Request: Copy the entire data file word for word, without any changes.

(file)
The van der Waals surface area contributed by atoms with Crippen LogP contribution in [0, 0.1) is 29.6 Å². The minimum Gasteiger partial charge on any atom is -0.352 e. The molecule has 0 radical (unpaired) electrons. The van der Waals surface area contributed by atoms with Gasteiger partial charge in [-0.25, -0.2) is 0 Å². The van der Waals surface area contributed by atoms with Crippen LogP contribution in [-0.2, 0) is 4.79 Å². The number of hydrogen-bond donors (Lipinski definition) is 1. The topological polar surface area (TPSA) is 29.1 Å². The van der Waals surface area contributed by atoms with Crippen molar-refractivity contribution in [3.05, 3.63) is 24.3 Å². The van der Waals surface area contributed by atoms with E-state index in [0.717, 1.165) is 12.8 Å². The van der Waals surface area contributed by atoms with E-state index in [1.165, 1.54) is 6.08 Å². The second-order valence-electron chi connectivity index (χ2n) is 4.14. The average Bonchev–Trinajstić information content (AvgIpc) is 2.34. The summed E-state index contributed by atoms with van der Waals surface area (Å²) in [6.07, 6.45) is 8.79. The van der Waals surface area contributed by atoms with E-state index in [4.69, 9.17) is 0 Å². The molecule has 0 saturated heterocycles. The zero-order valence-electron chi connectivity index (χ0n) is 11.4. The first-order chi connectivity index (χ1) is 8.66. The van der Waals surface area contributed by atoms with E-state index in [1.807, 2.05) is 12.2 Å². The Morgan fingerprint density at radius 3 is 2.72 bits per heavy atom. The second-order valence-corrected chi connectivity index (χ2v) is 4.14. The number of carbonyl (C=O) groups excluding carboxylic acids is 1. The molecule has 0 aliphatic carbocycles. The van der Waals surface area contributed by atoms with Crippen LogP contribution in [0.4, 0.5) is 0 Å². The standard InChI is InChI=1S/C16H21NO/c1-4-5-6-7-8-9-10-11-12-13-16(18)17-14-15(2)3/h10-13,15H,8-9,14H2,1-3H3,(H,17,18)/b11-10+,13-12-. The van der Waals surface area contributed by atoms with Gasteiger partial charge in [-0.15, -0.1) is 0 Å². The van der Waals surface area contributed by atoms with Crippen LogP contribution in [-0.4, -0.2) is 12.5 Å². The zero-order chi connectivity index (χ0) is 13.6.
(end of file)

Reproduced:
The van der Waals surface area contributed by atoms with Crippen LogP contribution in [0, 0.1) is 29.6 Å². The minimum Gasteiger partial charge on any atom is -0.352 e. The molecule has 0 radical (unpaired) electrons. The van der Waals surface area contributed by atoms with Gasteiger partial charge in [-0.25, -0.2) is 0 Å². The van der Waals surface area contributed by atoms with Crippen LogP contribution in [-0.2, 0) is 4.79 Å². The number of hydrogen-bond donors (Lipinski definition) is 1. The topological polar surface area (TPSA) is 29.1 Å². The van der Waals surface area contributed by atoms with Crippen molar-refractivity contribution in [3.05, 3.63) is 24.3 Å². The van der Waals surface area contributed by atoms with E-state index in [0.717, 1.165) is 12.8 Å². The van der Waals surface area contributed by atoms with E-state index in [1.165, 1.54) is 6.08 Å². The second-order valence-electron chi connectivity index (χ2n) is 4.14. The average Bonchev–Trinajstić information content (AvgIpc) is 2.34. The summed E-state index contributed by atoms with van der Waals surface area (Å²) in [6.07, 6.45) is 8.79. The van der Waals surface area contributed by atoms with E-state index in [4.69, 9.17) is 0 Å². The molecule has 0 saturated heterocycles. The zero-order valence-electron chi connectivity index (χ0n) is 11.4. The first-order chi connectivity index (χ1) is 8.66. The van der Waals surface area contributed by atoms with E-state index in [1.807, 2.05) is 12.2 Å². The Morgan fingerprint density at radius 3 is 2.72 bits per heavy atom. The second-order valence-corrected chi connectivity index (χ2v) is 4.14. The number of carbonyl (C=O) groups excluding carboxylic acids is 1. The molecule has 0 aliphatic carbocycles. The van der Waals surface area contributed by atoms with Crippen LogP contribution in [0.4, 0.5) is 0 Å². The standard InChI is InChI=1S/C16H21NO/c1-4-5-6-7-8-9-10-11-12-13-16(18)17-14-15(2)3/h10-13,15H,8-9,14H2,1-3H3,(H,17,18)/b11-10+,13-12-. The van der Waals surface area contributed by atoms with Gasteiger partial charge in [-0.15, -0.1) is 0 Å². The van der Waals surface area contributed by atoms with Crippen LogP contribution in [-0.4, -0.2) is 12.5 Å². The zero-order chi connectivity index (χ0) is 13.6.